Community development also has historical roots, as typified by the co‑operative movement which was designed to counteract the exploitation of the poor and to give voice and autonomy to the people.  Muintir na Tíre, founded in the 1930s, also stresses the importance of self-reliance and local initiative.  The 1970s saw the development of community empowerment and involvement with self-help initiatives aimed at disadvantaged groups.  EU funded anti‑poverty programmes were instrumental in this regard, emphasising empowerment, participation and social inclusion.  The tradition of self‑help as typified by the co‑operative movement, evolved into a focus on disadvantage with increased citizen involvement and community activism cumulating into a growing number of organisations representing sectoral and geographical communities, as well as sporting, youth, arts, heritage and cultural interests.  Community development is described as an interactive process of knowledge and action designed to change conditions which marginalise communities and groups and is underpinned by a vision of self-help and community self-reliance.  A strong infrastructure of community and local development has been built up in Ireland both at central and local level.  For example, the Community Development Programme funded by the Department of Social and Family Affairs was established in 1990 in recognition of the role of community development in enhancing the capacity of local communities to work together to tackle poverty and exclusion.  Since then the number of community development projects funded through the Programme has increased steadily and there is now a strong network of approximately 100 projects all over the country.  The aim of the Programme is to develop a network of supported community development resource centres and projects in areas and for groups affected by high unemployment, poverty and disadvantage.  Many community groups are issue-based, rather than area-based.  Examples are lone parents groups, groups concerned with responses to homelessness or drugs and equality issues.  Many issue‑based organisations have succeeded in getting issues adopted at Local Development Partnership level for incorporation into local development plans.   In Ireland, anti‑poverty networks and other national level Community and Voluntary sector organisations have had a significant input into national social partnership agreements.  At EU level, their equivalent NGO networks have been active in influencing the development of EU social policy.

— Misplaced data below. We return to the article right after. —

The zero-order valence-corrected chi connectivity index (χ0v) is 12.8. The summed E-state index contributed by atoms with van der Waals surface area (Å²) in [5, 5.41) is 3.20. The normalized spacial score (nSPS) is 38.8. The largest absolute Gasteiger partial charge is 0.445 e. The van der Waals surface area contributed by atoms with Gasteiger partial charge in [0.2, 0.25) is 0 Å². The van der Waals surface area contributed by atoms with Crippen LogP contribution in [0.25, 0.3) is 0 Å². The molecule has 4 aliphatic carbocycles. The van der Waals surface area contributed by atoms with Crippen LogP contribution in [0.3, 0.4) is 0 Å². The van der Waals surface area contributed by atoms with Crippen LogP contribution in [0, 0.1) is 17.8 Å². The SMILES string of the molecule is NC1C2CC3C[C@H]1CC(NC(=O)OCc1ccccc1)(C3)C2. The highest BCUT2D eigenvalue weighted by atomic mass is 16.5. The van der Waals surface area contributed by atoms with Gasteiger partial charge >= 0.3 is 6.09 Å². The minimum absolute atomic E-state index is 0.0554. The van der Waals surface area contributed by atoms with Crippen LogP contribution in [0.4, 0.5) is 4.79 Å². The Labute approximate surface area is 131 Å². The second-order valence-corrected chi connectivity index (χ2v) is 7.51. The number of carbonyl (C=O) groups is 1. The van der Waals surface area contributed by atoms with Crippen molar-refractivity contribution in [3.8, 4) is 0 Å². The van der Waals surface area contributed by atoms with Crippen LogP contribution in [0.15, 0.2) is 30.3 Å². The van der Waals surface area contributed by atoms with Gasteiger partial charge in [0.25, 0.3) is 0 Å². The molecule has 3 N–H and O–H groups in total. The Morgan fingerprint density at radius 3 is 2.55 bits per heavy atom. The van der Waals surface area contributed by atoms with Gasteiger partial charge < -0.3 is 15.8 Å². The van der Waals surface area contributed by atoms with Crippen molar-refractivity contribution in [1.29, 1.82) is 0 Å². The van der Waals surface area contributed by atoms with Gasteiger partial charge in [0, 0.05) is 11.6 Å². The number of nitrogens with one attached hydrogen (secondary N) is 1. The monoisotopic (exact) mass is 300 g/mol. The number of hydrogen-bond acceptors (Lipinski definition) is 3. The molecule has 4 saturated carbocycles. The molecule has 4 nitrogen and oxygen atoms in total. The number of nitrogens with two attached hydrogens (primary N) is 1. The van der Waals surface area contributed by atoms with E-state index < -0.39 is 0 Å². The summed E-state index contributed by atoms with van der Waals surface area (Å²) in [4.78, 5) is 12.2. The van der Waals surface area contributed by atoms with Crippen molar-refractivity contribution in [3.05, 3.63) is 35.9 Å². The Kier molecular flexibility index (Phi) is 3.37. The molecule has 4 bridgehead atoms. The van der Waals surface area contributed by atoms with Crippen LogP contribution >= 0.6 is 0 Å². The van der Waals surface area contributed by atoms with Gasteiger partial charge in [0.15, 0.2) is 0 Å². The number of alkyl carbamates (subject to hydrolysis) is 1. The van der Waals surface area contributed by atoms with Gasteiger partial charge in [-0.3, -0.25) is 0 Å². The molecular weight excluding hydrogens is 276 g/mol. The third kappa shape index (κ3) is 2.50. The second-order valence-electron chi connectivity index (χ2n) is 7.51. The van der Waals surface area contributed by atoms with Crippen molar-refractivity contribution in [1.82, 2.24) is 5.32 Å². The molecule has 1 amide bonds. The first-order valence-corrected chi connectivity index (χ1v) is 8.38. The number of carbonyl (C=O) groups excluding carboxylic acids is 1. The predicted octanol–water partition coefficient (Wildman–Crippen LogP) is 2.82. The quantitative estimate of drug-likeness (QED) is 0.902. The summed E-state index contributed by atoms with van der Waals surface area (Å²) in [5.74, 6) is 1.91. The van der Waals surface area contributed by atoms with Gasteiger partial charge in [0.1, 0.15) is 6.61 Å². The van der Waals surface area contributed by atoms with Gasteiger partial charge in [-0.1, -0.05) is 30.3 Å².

The Community & Voluntary Sector has changed considerably in the past two decades.  It has changed in terms of size, methods of operation and organisation employed, development of linkages and networks, diversity of outlook and perspective, numbers employed, etc.  These changes have happened at national, regional and local level and have also involved development of transnational linkages and a greater interest in debates and issues at EU Level.  At this point the Community and Voluntary sector is active in